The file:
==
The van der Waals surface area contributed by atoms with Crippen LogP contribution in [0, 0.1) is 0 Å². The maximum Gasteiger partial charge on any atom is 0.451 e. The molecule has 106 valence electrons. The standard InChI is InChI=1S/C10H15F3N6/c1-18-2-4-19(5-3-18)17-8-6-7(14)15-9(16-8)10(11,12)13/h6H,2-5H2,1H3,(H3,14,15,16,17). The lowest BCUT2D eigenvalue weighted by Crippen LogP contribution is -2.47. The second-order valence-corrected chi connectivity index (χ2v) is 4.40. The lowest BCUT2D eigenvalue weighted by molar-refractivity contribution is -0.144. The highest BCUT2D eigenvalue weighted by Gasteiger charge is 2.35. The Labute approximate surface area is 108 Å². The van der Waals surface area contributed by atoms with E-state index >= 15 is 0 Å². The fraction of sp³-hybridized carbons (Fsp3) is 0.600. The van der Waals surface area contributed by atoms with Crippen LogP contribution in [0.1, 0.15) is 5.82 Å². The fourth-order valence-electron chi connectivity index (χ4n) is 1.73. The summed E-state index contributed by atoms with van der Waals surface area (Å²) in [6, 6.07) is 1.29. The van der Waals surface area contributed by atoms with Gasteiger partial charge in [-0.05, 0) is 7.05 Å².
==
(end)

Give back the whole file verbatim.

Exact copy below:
The van der Waals surface area contributed by atoms with Crippen LogP contribution in [0, 0.1) is 0 Å². The maximum Gasteiger partial charge on any atom is 0.451 e. The molecule has 106 valence electrons. The standard InChI is InChI=1S/C10H15F3N6/c1-18-2-4-19(5-3-18)17-8-6-7(14)15-9(16-8)10(11,12)13/h6H,2-5H2,1H3,(H3,14,15,16,17). The lowest BCUT2D eigenvalue weighted by Crippen LogP contribution is -2.47. The second-order valence-corrected chi connectivity index (χ2v) is 4.40. The lowest BCUT2D eigenvalue weighted by molar-refractivity contribution is -0.144. The highest BCUT2D eigenvalue weighted by Gasteiger charge is 2.35. The Labute approximate surface area is 108 Å². The van der Waals surface area contributed by atoms with E-state index >= 15 is 0 Å². The fraction of sp³-hybridized carbons (Fsp3) is 0.600. The van der Waals surface area contributed by atoms with Crippen LogP contribution in [0.1, 0.15) is 5.82 Å². The fourth-order valence-electron chi connectivity index (χ4n) is 1.73. The summed E-state index contributed by atoms with van der Waals surface area (Å²) in [6, 6.07) is 1.29. The van der Waals surface area contributed by atoms with Gasteiger partial charge in [-0.05, 0) is 7.05 Å².